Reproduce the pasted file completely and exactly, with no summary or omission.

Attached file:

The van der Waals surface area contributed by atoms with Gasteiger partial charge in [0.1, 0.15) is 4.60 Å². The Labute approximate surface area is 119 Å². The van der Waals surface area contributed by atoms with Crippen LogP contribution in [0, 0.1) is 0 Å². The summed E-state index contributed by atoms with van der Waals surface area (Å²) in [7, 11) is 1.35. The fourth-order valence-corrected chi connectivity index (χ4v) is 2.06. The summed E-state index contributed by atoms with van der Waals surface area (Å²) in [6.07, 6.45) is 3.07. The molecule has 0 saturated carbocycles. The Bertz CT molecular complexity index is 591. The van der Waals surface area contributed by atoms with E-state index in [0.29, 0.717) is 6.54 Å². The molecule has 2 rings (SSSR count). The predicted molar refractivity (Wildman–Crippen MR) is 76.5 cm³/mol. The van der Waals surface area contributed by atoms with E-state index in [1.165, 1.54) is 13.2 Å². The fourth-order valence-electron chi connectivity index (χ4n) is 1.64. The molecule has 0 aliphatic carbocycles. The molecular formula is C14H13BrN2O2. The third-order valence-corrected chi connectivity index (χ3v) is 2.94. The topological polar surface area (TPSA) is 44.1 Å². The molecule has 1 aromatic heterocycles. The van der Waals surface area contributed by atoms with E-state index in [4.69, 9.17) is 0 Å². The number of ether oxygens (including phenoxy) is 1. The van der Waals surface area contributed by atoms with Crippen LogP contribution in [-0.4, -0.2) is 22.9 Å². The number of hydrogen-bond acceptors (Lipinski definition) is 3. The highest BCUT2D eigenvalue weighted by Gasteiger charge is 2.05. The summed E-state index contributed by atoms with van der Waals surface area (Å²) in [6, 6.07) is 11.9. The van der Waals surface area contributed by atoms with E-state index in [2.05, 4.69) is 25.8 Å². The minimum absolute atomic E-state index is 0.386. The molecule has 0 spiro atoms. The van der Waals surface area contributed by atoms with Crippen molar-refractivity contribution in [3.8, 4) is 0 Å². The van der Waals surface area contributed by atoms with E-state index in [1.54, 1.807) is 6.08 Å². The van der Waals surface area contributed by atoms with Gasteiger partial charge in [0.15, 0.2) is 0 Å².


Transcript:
The van der Waals surface area contributed by atoms with Gasteiger partial charge in [0.1, 0.15) is 4.60 Å². The Labute approximate surface area is 119 Å². The van der Waals surface area contributed by atoms with Crippen LogP contribution in [0, 0.1) is 0 Å². The summed E-state index contributed by atoms with van der Waals surface area (Å²) in [7, 11) is 1.35. The fourth-order valence-corrected chi connectivity index (χ4v) is 2.06. The summed E-state index contributed by atoms with van der Waals surface area (Å²) in [6.07, 6.45) is 3.07. The molecule has 0 saturated carbocycles. The Bertz CT molecular complexity index is 591. The van der Waals surface area contributed by atoms with E-state index in [0.29, 0.717) is 6.54 Å². The molecule has 2 rings (SSSR count). The predicted molar refractivity (Wildman–Crippen MR) is 76.5 cm³/mol. The van der Waals surface area contributed by atoms with E-state index in [1.165, 1.54) is 13.2 Å². The fourth-order valence-electron chi connectivity index (χ4n) is 1.64. The molecule has 0 aliphatic carbocycles. The molecular formula is C14H13BrN2O2. The third-order valence-corrected chi connectivity index (χ3v) is 2.94. The topological polar surface area (TPSA) is 44.1 Å². The molecule has 1 aromatic heterocycles. The van der Waals surface area contributed by atoms with E-state index in [4.69, 9.17) is 0 Å². The number of ether oxygens (including phenoxy) is 1. The van der Waals surface area contributed by atoms with Crippen LogP contribution in [-0.4, -0.2) is 22.9 Å². The number of hydrogen-bond acceptors (Lipinski definition) is 3. The highest BCUT2D eigenvalue weighted by Gasteiger charge is 2.05. The summed E-state index contributed by atoms with van der Waals surface area (Å²) in [6, 6.07) is 11.9. The van der Waals surface area contributed by atoms with E-state index in [2.05, 4.69) is 25.8 Å². The minimum absolute atomic E-state index is 0.386. The molecule has 0 spiro atoms. The van der Waals surface area contributed by atoms with Crippen molar-refractivity contribution in [3.8, 4) is 0 Å². The van der Waals surface area contributed by atoms with E-state index in [1.54, 1.807) is 6.08 Å². The van der Waals surface area contributed by atoms with Gasteiger partial charge in [0.15, 0.2) is 0 Å².